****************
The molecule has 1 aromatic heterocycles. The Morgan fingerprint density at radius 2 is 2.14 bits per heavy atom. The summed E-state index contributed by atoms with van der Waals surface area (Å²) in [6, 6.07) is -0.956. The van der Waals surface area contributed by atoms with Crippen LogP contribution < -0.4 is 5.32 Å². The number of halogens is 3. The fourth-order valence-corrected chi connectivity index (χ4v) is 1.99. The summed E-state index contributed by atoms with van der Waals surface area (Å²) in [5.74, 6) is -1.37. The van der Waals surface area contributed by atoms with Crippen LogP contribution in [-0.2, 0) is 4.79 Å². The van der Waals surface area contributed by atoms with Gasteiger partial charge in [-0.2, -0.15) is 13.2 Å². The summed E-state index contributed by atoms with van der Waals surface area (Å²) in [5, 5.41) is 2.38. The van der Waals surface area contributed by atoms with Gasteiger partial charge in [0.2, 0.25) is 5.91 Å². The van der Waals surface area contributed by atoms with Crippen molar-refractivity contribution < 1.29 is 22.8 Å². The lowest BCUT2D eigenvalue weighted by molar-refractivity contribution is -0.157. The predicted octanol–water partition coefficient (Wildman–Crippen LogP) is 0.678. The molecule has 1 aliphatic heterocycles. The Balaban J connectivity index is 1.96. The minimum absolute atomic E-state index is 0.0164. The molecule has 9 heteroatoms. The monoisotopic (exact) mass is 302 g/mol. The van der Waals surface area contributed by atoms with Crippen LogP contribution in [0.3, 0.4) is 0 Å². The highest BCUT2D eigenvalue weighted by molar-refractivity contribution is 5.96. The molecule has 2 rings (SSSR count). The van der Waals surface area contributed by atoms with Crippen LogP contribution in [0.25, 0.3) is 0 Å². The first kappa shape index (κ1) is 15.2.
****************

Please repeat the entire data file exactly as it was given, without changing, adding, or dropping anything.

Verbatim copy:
The molecule has 1 aromatic heterocycles. The Morgan fingerprint density at radius 2 is 2.14 bits per heavy atom. The summed E-state index contributed by atoms with van der Waals surface area (Å²) in [6, 6.07) is -0.956. The van der Waals surface area contributed by atoms with Crippen LogP contribution < -0.4 is 5.32 Å². The number of halogens is 3. The fourth-order valence-corrected chi connectivity index (χ4v) is 1.99. The summed E-state index contributed by atoms with van der Waals surface area (Å²) in [5.74, 6) is -1.37. The van der Waals surface area contributed by atoms with Crippen LogP contribution in [-0.2, 0) is 4.79 Å². The van der Waals surface area contributed by atoms with Gasteiger partial charge in [-0.2, -0.15) is 13.2 Å². The summed E-state index contributed by atoms with van der Waals surface area (Å²) in [5, 5.41) is 2.38. The van der Waals surface area contributed by atoms with Gasteiger partial charge in [0.2, 0.25) is 5.91 Å². The van der Waals surface area contributed by atoms with Crippen molar-refractivity contribution < 1.29 is 22.8 Å². The lowest BCUT2D eigenvalue weighted by molar-refractivity contribution is -0.157. The predicted octanol–water partition coefficient (Wildman–Crippen LogP) is 0.678. The molecule has 1 aliphatic heterocycles. The Balaban J connectivity index is 1.96. The minimum absolute atomic E-state index is 0.0164. The molecule has 9 heteroatoms. The monoisotopic (exact) mass is 302 g/mol. The van der Waals surface area contributed by atoms with Crippen LogP contribution in [0.3, 0.4) is 0 Å². The highest BCUT2D eigenvalue weighted by molar-refractivity contribution is 5.96. The molecule has 2 rings (SSSR count). The van der Waals surface area contributed by atoms with Crippen LogP contribution in [0.25, 0.3) is 0 Å². The first kappa shape index (κ1) is 15.2.